Smart contact lenses measure blood sugar levels the easier way
Korea: In a bid to find easier ways for the measurement of blood sugar, a team of researchers from Korea has developed a wireless rechargeable smart contact lens with a small LED light that turns off and off in correspondence to the blood sugar levels. The researcher, in their study, published in the journal Science Advances describes how they made their contact lens and how well it worked during the test. This new technology might take wearable tech to a new level.
But how might these lenses be powered? Traditional batteries are too large, too hard and produce too much heat to be incorporated into a comfortable lens. For this, the researchers have developed a printable supercapacitor that can be integrated into a contact lens alongside an antenna and a red LED – all without obscuring the wearer’s vision.
It is an integral part of every diabetes control to monitor blood sugar, of course, the mode of blood sugar testing may differ. The current standard method for glucose testing at home involves the use of a portable glucometer that involves pricking of the fingertips to get a blood sample. This process can be painful and also, carries a risk of infection.
Previous research has shown that human tears can be used to test for glucose levels, so many are looking at ways to obtain it for testing.
In this new effort, the team in Korea has designed and built a contact lens with a tiny LED light that remains lit when glucose levels are normal and turn off when they go too high—they have named it, aptly enough, the "wireless smart contact lens." The device exploits the body's automatic and continuous secretion of tears to keep the eyes from drying out.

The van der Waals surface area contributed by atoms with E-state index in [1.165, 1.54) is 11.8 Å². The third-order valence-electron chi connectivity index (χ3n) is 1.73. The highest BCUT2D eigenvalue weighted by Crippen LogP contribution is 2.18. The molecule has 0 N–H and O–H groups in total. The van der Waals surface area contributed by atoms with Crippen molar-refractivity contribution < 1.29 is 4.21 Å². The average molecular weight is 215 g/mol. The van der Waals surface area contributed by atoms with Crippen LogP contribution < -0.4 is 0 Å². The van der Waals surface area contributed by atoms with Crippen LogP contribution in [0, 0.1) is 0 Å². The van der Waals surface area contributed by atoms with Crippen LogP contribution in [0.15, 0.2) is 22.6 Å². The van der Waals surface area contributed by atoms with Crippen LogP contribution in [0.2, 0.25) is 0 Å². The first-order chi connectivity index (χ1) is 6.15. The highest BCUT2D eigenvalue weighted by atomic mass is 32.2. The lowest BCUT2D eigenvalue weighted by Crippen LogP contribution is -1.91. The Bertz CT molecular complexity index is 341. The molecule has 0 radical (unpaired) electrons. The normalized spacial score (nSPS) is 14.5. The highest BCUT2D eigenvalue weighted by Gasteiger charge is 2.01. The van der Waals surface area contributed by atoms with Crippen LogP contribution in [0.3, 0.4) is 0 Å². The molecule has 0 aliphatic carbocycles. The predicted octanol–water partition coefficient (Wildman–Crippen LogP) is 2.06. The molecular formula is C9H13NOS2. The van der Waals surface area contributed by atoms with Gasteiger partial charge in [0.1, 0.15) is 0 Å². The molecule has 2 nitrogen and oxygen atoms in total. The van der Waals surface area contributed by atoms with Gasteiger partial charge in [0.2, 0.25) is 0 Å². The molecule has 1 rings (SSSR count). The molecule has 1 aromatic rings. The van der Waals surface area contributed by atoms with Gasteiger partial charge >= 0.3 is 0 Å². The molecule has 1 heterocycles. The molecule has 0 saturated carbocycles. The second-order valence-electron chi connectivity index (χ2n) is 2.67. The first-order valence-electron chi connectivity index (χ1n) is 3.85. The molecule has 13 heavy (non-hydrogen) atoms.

To make the new contact lens, the team used ultra-fine printing methods to create rectifier circuits, a supercapacitor, and an LED that were small enough to fit inside the normal contact lens. The circuits and the supercapacitor were also printed with the same clear material that was used to make soft contact lenses to obstruct vision. The arrangement also allowed the device to be charged wirelessly, which means that it does not have to be removed for charging. The researchers report that when the contact is in the eye, only the LED is visible to the user and does not obstruct the view because it is placed over the iris and not over the pupil.
They also report that the contact lens itself is identical to commercial soft contact lenses. The saying that a guinea pig equipped with the lens showed no signs of discomfort and the LED went on and off just as designed. The assembly was tested on a mannequin, before being trialled on live rabbits and finally a human. During the 10 minutes human trial, no damage was detected to the wearer’s eye.
The study, "Printing of wirelessly rechargeable solid-state supercapacitors for soft, smart contact lenses with continuous operations," is published in the journal Science Advances.
Journal -Science Advances